It wasn’t until the pandemic forced me into a moment of true crisis that I was able to think more creatively about how to grow and nurture a business with the same level of care or intention as an artist would an art project. I’ve come to embrace the business as an extension of my artistic practice, and as a result, have become more empowered to ask bigger questions and take greater risks as a creative entrepreneur in a post-capitalist future.

“It wasn’t until the pandemic forced me into a moment of true crisis that I was able to think more creatively about how to grow and nurture a business with the same level of care or intention as an artist would an art project.”

Happy Family Night Market has since become a member of the U.S. Federation of Worker Cooperatives and the NYC Network of Worker Cooperatives. We are an alum and co-organizer of Exit To Community (E2C), a peer learning cohort for startup founders building community-led organizations. We are grateful to be in community with other co-op founders who share our values and whose generosity and guidance have helped us adapt and grow.

Additionally, we were recently highlighted in Solidarity Not Charity, a groundbreaking new report that demonstrates how grantmakers can transform the cultural sector by following the lead of BIPOC, disabled, Queer, Trans, and working class creatives who are innovating models for self-determination and community wealth. As a result, we were invited to co-create a virtual “co-op school” for arts and cultural workers, in partnership with artist-researcher-educators Caroline Woolard (NYFA Arts Business Incubator ’17), Dan Taeyoung, and other leaders in the arts and cultural sector of the global solidarity economy.

Image: Five individuals sit on raised chairs on a spotlit stage, one with a microphone in hand. A crowd sits in chairs before them.
Image: “Solidarity or Appropriation? Asian & Black Influence in Music Videos and Pop Culture” panel discussion, Photo Credit: Stephen Yang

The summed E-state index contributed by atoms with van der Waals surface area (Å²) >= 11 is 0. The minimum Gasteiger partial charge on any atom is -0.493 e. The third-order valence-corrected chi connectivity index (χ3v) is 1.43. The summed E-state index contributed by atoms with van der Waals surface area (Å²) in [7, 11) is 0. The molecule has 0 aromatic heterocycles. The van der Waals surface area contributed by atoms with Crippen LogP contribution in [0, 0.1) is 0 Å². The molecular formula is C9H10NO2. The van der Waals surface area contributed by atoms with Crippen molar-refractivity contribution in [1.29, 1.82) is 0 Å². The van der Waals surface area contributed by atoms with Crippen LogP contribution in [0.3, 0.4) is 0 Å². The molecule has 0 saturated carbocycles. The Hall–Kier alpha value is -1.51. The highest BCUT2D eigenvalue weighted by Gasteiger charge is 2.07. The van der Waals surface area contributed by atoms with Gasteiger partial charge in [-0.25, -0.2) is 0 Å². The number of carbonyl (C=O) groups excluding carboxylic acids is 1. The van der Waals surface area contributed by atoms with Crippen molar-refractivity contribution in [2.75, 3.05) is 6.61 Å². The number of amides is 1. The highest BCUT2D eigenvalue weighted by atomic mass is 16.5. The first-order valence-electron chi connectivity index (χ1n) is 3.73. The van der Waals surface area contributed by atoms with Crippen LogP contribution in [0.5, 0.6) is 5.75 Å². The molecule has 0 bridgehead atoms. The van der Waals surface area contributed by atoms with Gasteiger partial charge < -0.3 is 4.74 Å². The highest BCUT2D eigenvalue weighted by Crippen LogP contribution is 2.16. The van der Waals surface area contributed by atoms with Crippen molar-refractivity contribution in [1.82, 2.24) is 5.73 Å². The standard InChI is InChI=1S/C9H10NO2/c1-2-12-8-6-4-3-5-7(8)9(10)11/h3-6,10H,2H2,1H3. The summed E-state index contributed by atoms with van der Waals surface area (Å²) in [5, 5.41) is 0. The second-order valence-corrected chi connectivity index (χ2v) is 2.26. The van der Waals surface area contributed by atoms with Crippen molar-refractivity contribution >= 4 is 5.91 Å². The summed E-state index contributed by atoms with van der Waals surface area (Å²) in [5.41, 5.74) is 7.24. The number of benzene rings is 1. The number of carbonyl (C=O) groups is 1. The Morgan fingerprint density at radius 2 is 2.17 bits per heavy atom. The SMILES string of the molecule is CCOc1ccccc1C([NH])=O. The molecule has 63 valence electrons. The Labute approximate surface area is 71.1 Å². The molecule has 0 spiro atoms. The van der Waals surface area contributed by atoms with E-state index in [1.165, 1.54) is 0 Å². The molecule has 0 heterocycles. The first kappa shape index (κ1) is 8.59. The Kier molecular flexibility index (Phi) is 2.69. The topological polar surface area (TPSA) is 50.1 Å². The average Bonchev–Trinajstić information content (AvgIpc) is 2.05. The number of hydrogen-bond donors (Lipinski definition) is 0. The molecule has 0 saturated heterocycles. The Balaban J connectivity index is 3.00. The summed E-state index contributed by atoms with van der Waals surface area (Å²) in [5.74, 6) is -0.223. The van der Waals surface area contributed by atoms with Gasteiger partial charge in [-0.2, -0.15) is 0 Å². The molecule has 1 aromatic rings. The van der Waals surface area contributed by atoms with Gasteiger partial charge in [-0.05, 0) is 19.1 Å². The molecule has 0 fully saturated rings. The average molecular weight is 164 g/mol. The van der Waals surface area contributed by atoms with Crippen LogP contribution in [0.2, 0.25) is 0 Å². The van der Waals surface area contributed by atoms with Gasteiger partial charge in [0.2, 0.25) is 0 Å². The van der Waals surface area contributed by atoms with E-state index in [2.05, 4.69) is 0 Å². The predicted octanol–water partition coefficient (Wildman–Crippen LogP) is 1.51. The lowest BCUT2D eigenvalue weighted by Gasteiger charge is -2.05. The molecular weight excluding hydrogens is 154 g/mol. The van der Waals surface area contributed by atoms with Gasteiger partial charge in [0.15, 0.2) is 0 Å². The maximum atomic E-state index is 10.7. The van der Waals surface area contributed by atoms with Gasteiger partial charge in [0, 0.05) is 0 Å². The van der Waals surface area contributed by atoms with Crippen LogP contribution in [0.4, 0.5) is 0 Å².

NYFA: What does the future look like for your project? Do you have any events on the horizon that we can share with our audience?

AG: If you’re interested in co-creating the Happy Family Cooperative with us, now’s the time to get on board! We’re always seeking new volunteers and collaborators, and this fall, we’re launching an internship program at The New School as well as partnering with Parson’s Integrated Design Program to launch a co-curricular program that explores how to amplify under-represented voices at our annual festival. 

If you’re an AAPI food, artist, or cultural worker interested in participating, be sure to sign up for Happy Family’s newsletter, follow us on Instagram, or write to me at [email protected] to introduce yourself and share a bit about you and your work. We’re also always running an open call for mixtapes for our radio show, and recipes for our cookbook. There are many ways to get involved!

– Amy Aronoff, Senior Communications Officer

NYFA Fiscal Sponsorship’s quarterly no-fee application deadlines are June 30, September 30, December 31, and March 31. We also accept Out-of-Cycle Review applications year-round. Reach out to us at [email protected] for more information.

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Amy Aronoff